Butler, Downer, Rutter win Sequim council seats

SEQUIM — Sequim City Council candidates Dan Butler, Kathy Downer and Harmony Rutter, all backed by the Sequim Good Governance League (SGGL), were on hand Tuesday evening at SGGL’s election night party in the Holiday Inn Express celebrating a tentative sweep in their races.

After the second ballot count on Wednesday, in the Sequim City Council Position 1 race (four-year term), Downer, a retired nurse who currently holds Position 2 on the council, led with 2,089 votes, or 72.92 percent, over incumbent William Armacost, a Sequim business owner and former Sequim mayor, who garnered 732 votes, or 25.9 percent.

Downer said Tuesday evening that her focus on workforce housing seemed to resonate with voters.

“It’s a huge problem, she said. At least we’re chipping away at it.”

Downer said this campaign was a tough one, filled with a flurry of activities and events to get her message out.

“I tried to do everything,” Downer said, from forums and radio appearances to sign-waving and door-belling.

“It’s a lot of work; you have to want to do it,” she said.

Armacost, who was appointed in 2018 to council and later elected in 2019, could not be immediately reached for comment.

Armacost served as mayor for two years and caught national media attention in August 2020 after he appeared to endorse the QAnon conspiracy theory on KSQM Radio’s “Coffee with the Mayor” program calling it a “truth movement,” but he told a CNN reporter in January 2021 that he didn’t endorse or say he was a QAnon supporter.

Downer, who won her initial Sequim council seat in 2021, ran partially on the platform that former city manager Charlie Bush was wrongfully terminated in January 2021 by Armacost and other councilors.

Armacost said in an interview that he was running to be a voice for children and widows.

Downer said she was running against him because she did not feel council meetings were following Robert’s Rules of Order and the council was passing an ordinance that she felt told merchants they didn’t need to follow COVID-19 vaccination cards and abide by state health guidelines.

Position 2

For Downer’s current council Position 2 race (four-year term), Butler, an administrator at St. Luke’s Episcopal Church, had garnered 1,785 votes, or 63.12 percent, while Jim Black, a retired software engineer, earned 1,042 votes, or 36.85 percent.

Butler said he felt his campaign did everything it could do. He added that he ran to give voters a choice.

“Positions unopposed are contrary to my values,” he said. “That was my primary motivation for getting involved.”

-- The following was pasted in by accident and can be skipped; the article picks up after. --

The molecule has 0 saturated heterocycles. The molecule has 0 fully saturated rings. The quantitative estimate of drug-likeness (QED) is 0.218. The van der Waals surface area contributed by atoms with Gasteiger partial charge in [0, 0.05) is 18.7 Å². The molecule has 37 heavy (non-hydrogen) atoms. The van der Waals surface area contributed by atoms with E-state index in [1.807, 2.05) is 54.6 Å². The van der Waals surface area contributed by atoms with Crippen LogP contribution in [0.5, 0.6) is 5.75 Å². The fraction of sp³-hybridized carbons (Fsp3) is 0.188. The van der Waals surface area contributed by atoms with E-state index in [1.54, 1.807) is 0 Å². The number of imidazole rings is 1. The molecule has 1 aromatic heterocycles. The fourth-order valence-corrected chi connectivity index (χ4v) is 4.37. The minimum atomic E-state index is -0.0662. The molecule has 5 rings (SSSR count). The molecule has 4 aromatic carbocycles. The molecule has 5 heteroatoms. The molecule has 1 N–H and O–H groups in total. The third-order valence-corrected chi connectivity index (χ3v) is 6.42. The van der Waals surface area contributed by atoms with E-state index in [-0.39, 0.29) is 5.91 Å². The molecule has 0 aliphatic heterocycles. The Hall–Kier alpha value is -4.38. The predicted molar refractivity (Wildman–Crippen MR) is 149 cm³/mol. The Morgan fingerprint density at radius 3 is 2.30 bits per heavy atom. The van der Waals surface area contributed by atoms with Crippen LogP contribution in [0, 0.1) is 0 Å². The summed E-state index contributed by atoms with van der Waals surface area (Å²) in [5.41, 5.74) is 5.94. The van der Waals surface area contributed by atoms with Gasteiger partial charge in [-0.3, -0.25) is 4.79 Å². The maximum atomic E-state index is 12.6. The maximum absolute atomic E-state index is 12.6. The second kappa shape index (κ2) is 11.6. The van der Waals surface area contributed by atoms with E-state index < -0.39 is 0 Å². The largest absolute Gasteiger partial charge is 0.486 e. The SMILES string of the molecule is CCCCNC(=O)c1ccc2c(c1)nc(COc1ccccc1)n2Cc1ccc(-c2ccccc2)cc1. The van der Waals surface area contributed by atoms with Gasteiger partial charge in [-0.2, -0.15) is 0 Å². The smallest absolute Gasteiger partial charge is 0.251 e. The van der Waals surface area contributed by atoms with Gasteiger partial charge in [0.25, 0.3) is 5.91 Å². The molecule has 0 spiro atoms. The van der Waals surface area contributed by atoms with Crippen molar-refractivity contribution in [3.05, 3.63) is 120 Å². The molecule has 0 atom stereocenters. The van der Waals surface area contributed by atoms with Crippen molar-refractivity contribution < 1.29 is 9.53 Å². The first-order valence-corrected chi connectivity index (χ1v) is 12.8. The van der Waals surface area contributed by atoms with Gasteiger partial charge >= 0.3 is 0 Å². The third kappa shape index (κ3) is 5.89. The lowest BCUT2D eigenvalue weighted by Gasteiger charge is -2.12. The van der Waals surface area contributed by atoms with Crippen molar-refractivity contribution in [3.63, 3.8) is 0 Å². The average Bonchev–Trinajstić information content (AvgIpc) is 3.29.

Black, who could not be reached for comment, said one of his motivations for running was to prevent homelessness from growing in Sequim.

Butler said while serving on the city’s planning commission he realized the growing need for affordable, workforce housing.

“This isn’t a Sequim issue; it’s a national issue,” Butler said. “We’re not going to solve income and equity problems in the City of Sequim if we don’t begin to work on them in the state and nationally.

“We need to respond compassionately, recognizing I have not met anybody who has chosen to be unhoused,” he continued. “How do we listen to those stories and deal with them as individuals instead of a class of unhoused people?”

Butler said the city’s Comprehensive Plan update is the biggest issue ahead as it ties into many of the issues the city is facing.

Position 6

In the Sequim City Council Position 6 race (four-year term), Harmony Rutter, a self-employed horticulture specialist, earned 1,851 votes, or 66.08 percent, while Day, a retired law enforcement and security officer, garnered 948 votes, or 33.85 percent.

Day could not be immediately reached for comment.

Rutter said in an interview she had a lot of community and family support and believes the city can work together and bring people together in a cohesive way.

She felt people were attentive to her sensitivity for the environment.

“I specifically chose biodegradable signs and rack cards because I think of the future of our planet a lot,” Rutter said.

“I have two small kids and I think to myself, ‘How can I help make sure our climate and world will be able to sustain life for them, their kids and their grandkids?” she added.

Rutter said she plans to encourage fellow council members to think more about residents who “don’t have a lot” and keep moving forward on initiatives for affordable housing and supporting community services.

Echoing Butler, Rutter said the Comprehensive Plan update is a key priority too, and she invites community members to reach out to her and other council members so they can be represented in the city’s plan.

“I’m here to serve you and be a servant of the community,” she said.


Tom Ferrell, Sequim’s mayor, is running unopposed for the council’s four-year, Position 7 seat, and received 99.12 percent of the vote.


Michael Dashiell is the editor of the Sequim Gazette of the Olympic Peninsula News Group, which also is composed of other Sound Publishing newspapers Peninsula Daily News and Forks Forum. Reach him at editor@sequimgazette.com.

Matthew Nash is a reporter with the Olympic Peninsula News Group, Reach him at matthew.nash@sequimgazette.com.